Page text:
Research and Development within the U.S. Army Veterinary Corps entails many facets of research. One prime example with which I am familiar is the story about a couple who graduated from veterinary college together, married and joined the Army. They were deployed together to Central Africa where Lt. Col. Nancy Jaax was nearly exposed to the Ebola virus through a rip in her space suit glove. The Jaax family returned to the United States where Lt. Col. Nancy Jaax did extensive work with the Ebola virus in the Reston, Virginia government laboratory. Both Lt. Col. Jaax and her husband, Col. Gerald Jaax now are attached to the United States Army Medical Research Institute for Infectious Diseases (USAMRIID). Both do research at that institution in Maryland. Nancy Jaax is an author of the book, “The Hot Zone” which depicts the first knowledge and discovery of Ebola. The first woman installed into the U.S. Army Veterinary Corps was a California woman named Dr. Thais de Tienne. She enlisted in the Army in 1945 at the rank of 1st Lieutenant after practicing in a small animal hospital since graduating from veterinary college. Lt. de Tienne was instrumental in the development of dehydrated foods, particularly dehydrated egg products. There is always other research on battle injuries, mental health including PTSD at facilities such as Walter Reed Hospital and Brooke Army Medical Center.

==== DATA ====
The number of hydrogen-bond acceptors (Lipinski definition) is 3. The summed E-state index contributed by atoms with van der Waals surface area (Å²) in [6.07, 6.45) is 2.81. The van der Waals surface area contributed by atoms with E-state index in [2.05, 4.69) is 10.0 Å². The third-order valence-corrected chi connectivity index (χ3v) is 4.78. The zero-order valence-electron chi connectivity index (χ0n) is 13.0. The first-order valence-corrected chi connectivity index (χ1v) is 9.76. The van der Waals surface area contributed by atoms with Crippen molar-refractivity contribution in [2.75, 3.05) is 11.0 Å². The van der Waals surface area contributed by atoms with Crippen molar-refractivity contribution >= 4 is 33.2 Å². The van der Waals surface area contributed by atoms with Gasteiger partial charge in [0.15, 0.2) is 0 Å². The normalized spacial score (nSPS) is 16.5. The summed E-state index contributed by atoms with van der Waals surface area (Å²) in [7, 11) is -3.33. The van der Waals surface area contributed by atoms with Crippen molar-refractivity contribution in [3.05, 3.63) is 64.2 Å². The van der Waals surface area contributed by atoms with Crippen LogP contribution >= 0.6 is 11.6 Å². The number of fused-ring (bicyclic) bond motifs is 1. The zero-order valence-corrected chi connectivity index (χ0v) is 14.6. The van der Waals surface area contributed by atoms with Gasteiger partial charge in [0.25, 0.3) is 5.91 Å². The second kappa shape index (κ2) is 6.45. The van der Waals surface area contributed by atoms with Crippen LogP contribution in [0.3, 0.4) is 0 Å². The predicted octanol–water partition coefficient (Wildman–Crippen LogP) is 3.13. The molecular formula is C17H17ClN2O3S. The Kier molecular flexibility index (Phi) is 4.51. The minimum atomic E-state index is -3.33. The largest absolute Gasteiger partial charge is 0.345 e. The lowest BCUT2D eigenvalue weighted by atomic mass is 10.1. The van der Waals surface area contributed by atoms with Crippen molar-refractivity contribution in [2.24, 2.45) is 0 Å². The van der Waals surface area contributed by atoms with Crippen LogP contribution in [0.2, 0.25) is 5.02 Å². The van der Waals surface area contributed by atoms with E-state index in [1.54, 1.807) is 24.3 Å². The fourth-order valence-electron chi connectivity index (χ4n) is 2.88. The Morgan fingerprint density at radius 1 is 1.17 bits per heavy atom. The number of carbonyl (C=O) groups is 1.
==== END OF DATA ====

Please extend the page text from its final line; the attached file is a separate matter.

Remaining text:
Earlier, I mentioned the International Military Veterinary Symposia (IMVS) that are held each year in a location that will attract military veterinarians from all across the globe. I have been honored to attend and participate in three of these events, where veterinary leaders from dozens of countries gather to share experiences and various strategies for coping with all the elements of supporting a military force in the heat of battle. It was certainly a learning experience for me, as well as those who were there as representatives of their respective countries and the support they provide their military in these fields of veterinary expertise. Most of the Chief Officers of the many countries represented at these meetings were the rank of General. The Officer Personnel Act of 1947 raised the rank of Chief of the U.S. Army Veterinary Corps to the rank of Brigadier General. However, in 1990 due to fiscal constraints, the Corps lost that rank of General and the leader of the Corps held the rank of Colonel. This left the highest ranking American officer subordinate to the Generals of most all of the other participating attendees at this and many other meetings and strategy sessions. So, in 2004, with the help of the AVMA and a prominent veterinarian from the State of Nevada, Dr. James E. Nave, who was able to solicit the support of Senator Harry Reid (D-Nev) who was successful in restoring the rank of Brigadier General to the Chief of the U.S. Army Veterinary Corps. That stands today as there have been four Brigadier Generals since the reinstatement of the General rank in 2004. Brig. Gen. (Ret.) John Poppe, who retired as Chief of the U.S. Veterinary Corps in February 2016 states, “I had the great honor and privilege to serve in the U.S. Army Veterinary Corps for more than 28 years and it is perhaps the greatest veterinary organization in the world with more than two hundred of its 800 plus veterinarians being board certified specialists serving in areas from research and development to hostile environments. I would do it all again if given the chance.”